Director of the Moscow Children's Musical Theatre Georgy Isaakyan, 43. Source: ITAR-TASS
The conductor taps his baton as a pianist in the orchestra pit follows his movements intently. Up on the stage, a tenor raises up into an exuberant aria. As the choir joins in, the tenor falls to the ground, tossing about wildly. “Cut!“, booms a deep voice from the auditorium. Everything stops immediately. Then a dark-haired, well-built man in jeans, tennis shoes and a loose-fitting shirt leaps up onto the stage. He runs about, gesturing wildly, drops his large notepad and then throws himself to the ground. “Like this!”, he says emphatically, demonstrating the move he wants to see.
Director Georgy Isaakyan, 43, is conducting a rehearsal for a children’s opera about princes and oranges, evil sorceresses and heroes. He declines to divulge anything further, but, he promises, “It will be twisted;” his eyes light up impishly as he speaks.
In the maze-like corridors scattered about the Children’s Musical Theater, named after its founder Natalya Sats and the only one of its kind in the world, Georgy Isaakyan seems completely out of place. On the way to his office, Isaakyan admits that he sometimes thinks so too.
It smells of decay
A year ago, Isaakyan took on the job of both producer and director of the “mother of all children’s theaters.” Natalia Sats, the theater’s namesake and its director until her death in 1993, was a tough act to follow. She was friends with Igor Stravinsky, played music with Albert Einstein and inspired Sergei Prokofiev to compose “Peter and the Wolf,” which had its premier within the theater’s walls.
But all this was many years ago, and today the theater smells of decay. The dusty, ramshackle boards and the parquet tiles on the main stage are a battered mess, and the repertoire itself is also passé, consisting mainly of Soviet-era works.“
As Isaakyan walks through the theater, he passes Natalia Sats’ office. It has remained locked since her death, and a gilded nameplate adorns the door. The theater staff speaks reverently of her in hushed tones.
Isaakyan throws a pensive glance at the door. “My goal is to create a new theater, one with a unique atmosphere, unparalleled and one full of verve,” he said energetically.
Challenges are nothing new to Isaakyan. After completing his studies in Moscow, the director, went to Perm to become director of the city’s opera house. When he arrived there in the early 1990s, the storied 140-year-old theater was in a state of disrepair; singers, directors and dancers were all departing en masse. But the young director with a shy smile saved the opera house – and made it famous. “We staged productions that had never been done before,” he said, beaming at the remembrance.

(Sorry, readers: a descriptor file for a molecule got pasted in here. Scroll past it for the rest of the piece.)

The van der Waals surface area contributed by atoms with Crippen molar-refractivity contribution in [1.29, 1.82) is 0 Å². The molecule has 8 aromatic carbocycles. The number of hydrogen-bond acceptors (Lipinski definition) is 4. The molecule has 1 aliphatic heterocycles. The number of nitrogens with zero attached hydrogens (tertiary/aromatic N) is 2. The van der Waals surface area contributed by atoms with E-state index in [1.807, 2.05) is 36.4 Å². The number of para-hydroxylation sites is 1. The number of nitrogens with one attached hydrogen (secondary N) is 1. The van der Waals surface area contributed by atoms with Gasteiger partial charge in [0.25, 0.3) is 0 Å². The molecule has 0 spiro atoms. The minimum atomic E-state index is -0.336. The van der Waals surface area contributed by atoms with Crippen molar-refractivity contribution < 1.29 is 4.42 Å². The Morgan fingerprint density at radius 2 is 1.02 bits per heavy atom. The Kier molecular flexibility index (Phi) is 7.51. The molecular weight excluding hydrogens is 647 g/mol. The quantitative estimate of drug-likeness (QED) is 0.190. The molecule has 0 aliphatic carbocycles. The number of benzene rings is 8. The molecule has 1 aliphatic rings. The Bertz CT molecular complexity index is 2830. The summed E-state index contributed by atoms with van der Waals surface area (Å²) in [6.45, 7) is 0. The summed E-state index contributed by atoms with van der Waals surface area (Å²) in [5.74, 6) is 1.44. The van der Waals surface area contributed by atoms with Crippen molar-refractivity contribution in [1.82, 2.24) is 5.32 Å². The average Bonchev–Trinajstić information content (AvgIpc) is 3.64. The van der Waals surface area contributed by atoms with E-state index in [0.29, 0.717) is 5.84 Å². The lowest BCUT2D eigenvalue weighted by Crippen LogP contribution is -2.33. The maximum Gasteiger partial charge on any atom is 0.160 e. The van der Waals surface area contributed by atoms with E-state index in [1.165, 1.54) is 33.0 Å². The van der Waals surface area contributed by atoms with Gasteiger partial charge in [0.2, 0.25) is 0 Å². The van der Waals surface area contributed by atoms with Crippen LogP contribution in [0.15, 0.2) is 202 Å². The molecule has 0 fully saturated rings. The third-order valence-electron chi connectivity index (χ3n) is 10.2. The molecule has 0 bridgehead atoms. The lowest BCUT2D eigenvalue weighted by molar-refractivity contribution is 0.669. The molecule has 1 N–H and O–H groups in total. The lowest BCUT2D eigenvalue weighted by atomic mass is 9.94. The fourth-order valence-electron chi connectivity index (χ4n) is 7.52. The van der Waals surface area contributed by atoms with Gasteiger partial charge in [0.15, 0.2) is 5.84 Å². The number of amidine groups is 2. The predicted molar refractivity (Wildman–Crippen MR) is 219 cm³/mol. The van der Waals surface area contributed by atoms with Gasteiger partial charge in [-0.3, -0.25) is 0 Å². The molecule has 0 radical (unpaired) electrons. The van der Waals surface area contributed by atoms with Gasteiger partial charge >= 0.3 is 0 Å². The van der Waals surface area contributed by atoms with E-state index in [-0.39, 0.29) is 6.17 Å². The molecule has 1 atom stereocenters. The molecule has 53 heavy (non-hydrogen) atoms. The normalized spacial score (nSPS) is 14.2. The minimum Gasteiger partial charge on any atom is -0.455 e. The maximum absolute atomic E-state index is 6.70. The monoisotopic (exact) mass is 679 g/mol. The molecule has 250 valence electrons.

Moscow Children’s Musical Theatre. Source: ITAR-TASS
His most important contributions include the opera “A Day in the Life of Ivan Denisovich,” based on Alexander Solzhenitsyn’s novel, and a performance of Beethoven’s sole opera “Fidelio,” which Isaakyan brought to the stage in the former Soviet forced labor camp Perm-36.
Now Isaakyan is tackling children’s opera. He is fully aware that young audiences are no longer so easily swayed by the traditional language of the theater. “Cinderella done like it was 30 years ago will not bring any young people to the theater,” he said.
Suddenly, he hurries off to the office door and turns up a small black speaker. It is the middle of the afternoon and a children’s opera is taking place on the main stage. Isaakyan listens intently for a few minutes before he furrows his brow and continues on his way.
”Children today know a lot more about the world. The simplified language of fairy tales no longer resonates with them since they are confronted with violence, terror, pornography and drugs on a daily basis, play computer games and surf the web.” Instead of using imagery, one has to approach them directly and speak to their problems.
”I do not believe that humanity has evolved for so long just to end up sitting in an office in front of a computer,“ Isaakyan said. Only culture is able to preserve the humanity in humans, “to retain those values that are becoming scarcer by the minute.”
One of the biggest problems facing Isaakyan’s work isn’t the children – it is their parents, who make up at least half of the audience. Their childhoods 20 years ago were marked by privations; their own parents were fighting for their very survival and had nothing to spare for culture. “They have a lot to make up, and, theatrically speaking, we have to simultaneously take two different target and age groups into consideration. Isaakyan hopes that his reinvigorated Natalya Sats Theater will be more “user-friendly,” a place where children, parents, and even grandparents can all feel at home.
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